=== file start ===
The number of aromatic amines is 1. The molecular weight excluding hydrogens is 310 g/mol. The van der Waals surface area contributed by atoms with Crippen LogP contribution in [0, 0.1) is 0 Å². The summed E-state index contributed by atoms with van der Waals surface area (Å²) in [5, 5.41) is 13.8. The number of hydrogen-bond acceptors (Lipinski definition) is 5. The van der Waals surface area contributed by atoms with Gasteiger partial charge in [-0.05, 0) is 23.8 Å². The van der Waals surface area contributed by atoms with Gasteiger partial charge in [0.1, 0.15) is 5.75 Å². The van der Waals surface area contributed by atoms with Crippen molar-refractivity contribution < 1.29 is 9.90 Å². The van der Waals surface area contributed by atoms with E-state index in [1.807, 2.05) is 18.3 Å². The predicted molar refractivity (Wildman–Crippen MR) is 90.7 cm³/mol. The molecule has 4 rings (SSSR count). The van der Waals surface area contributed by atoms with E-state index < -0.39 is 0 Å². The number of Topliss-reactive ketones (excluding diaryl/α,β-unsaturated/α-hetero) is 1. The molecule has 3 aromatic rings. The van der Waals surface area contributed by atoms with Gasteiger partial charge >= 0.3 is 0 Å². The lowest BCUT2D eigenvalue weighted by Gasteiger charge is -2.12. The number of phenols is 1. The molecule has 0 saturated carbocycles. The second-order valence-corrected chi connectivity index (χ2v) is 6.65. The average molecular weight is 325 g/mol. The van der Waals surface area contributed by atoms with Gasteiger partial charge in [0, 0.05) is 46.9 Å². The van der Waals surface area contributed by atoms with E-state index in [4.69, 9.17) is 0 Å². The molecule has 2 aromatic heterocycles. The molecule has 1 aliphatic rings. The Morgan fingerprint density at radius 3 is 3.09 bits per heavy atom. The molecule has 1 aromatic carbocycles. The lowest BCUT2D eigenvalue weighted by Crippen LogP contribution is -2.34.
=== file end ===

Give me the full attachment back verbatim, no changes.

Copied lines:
The number of aromatic amines is 1. The molecular weight excluding hydrogens is 310 g/mol. The van der Waals surface area contributed by atoms with Crippen LogP contribution in [0, 0.1) is 0 Å². The summed E-state index contributed by atoms with van der Waals surface area (Å²) in [5, 5.41) is 13.8. The number of hydrogen-bond acceptors (Lipinski definition) is 5. The van der Waals surface area contributed by atoms with Gasteiger partial charge in [-0.05, 0) is 23.8 Å². The van der Waals surface area contributed by atoms with Gasteiger partial charge in [0.1, 0.15) is 5.75 Å². The van der Waals surface area contributed by atoms with Crippen molar-refractivity contribution < 1.29 is 9.90 Å². The van der Waals surface area contributed by atoms with E-state index in [1.807, 2.05) is 18.3 Å². The predicted molar refractivity (Wildman–Crippen MR) is 90.7 cm³/mol. The molecule has 4 rings (SSSR count). The van der Waals surface area contributed by atoms with E-state index < -0.39 is 0 Å². The number of Topliss-reactive ketones (excluding diaryl/α,β-unsaturated/α-hetero) is 1. The molecule has 3 aromatic rings. The van der Waals surface area contributed by atoms with Gasteiger partial charge >= 0.3 is 0 Å². The lowest BCUT2D eigenvalue weighted by Gasteiger charge is -2.12. The number of phenols is 1. The molecule has 0 saturated carbocycles. The second-order valence-corrected chi connectivity index (χ2v) is 6.65. The average molecular weight is 325 g/mol. The van der Waals surface area contributed by atoms with Gasteiger partial charge in [0, 0.05) is 46.9 Å². The van der Waals surface area contributed by atoms with E-state index in [4.69, 9.17) is 0 Å². The molecule has 2 aromatic heterocycles. The molecule has 1 aliphatic rings. The Morgan fingerprint density at radius 3 is 3.09 bits per heavy atom. The molecule has 1 aromatic carbocycles. The lowest BCUT2D eigenvalue weighted by Crippen LogP contribution is -2.34.